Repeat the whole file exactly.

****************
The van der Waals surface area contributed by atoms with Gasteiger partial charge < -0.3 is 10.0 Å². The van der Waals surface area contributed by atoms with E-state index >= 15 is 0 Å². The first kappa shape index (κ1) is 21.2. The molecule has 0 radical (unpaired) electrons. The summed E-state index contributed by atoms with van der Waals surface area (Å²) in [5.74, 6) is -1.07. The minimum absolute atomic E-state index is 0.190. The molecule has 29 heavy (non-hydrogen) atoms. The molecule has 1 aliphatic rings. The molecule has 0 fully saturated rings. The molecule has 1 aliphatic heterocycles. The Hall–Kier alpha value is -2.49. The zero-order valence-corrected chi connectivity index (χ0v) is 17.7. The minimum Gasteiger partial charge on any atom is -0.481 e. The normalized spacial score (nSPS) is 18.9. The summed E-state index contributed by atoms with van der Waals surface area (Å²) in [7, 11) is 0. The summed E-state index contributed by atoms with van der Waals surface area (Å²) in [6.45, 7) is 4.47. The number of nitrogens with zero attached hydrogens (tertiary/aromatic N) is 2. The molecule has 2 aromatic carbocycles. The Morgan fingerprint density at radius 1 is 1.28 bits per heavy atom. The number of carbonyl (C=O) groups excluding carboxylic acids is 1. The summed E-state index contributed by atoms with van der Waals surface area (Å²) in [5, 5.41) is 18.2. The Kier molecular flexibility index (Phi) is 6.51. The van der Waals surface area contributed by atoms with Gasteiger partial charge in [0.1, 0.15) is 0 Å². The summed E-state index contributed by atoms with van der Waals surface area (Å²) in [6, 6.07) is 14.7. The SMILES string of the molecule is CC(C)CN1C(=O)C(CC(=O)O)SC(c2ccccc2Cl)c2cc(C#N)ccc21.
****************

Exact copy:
The van der Waals surface area contributed by atoms with Gasteiger partial charge < -0.3 is 10.0 Å². The van der Waals surface area contributed by atoms with E-state index >= 15 is 0 Å². The first kappa shape index (κ1) is 21.2. The molecule has 0 radical (unpaired) electrons. The summed E-state index contributed by atoms with van der Waals surface area (Å²) in [5.74, 6) is -1.07. The minimum absolute atomic E-state index is 0.190. The molecule has 29 heavy (non-hydrogen) atoms. The molecule has 1 aliphatic rings. The molecule has 0 fully saturated rings. The molecule has 1 aliphatic heterocycles. The Hall–Kier alpha value is -2.49. The zero-order valence-corrected chi connectivity index (χ0v) is 17.7. The minimum Gasteiger partial charge on any atom is -0.481 e. The normalized spacial score (nSPS) is 18.9. The summed E-state index contributed by atoms with van der Waals surface area (Å²) in [7, 11) is 0. The summed E-state index contributed by atoms with van der Waals surface area (Å²) in [6.45, 7) is 4.47. The number of nitrogens with zero attached hydrogens (tertiary/aromatic N) is 2. The molecule has 2 aromatic carbocycles. The Morgan fingerprint density at radius 1 is 1.28 bits per heavy atom. The number of carbonyl (C=O) groups excluding carboxylic acids is 1. The summed E-state index contributed by atoms with van der Waals surface area (Å²) in [5, 5.41) is 18.2. The Kier molecular flexibility index (Phi) is 6.51. The van der Waals surface area contributed by atoms with Gasteiger partial charge in [0.1, 0.15) is 0 Å². The summed E-state index contributed by atoms with van der Waals surface area (Å²) in [6, 6.07) is 14.7. The SMILES string of the molecule is CC(C)CN1C(=O)C(CC(=O)O)SC(c2ccccc2Cl)c2cc(C#N)ccc21.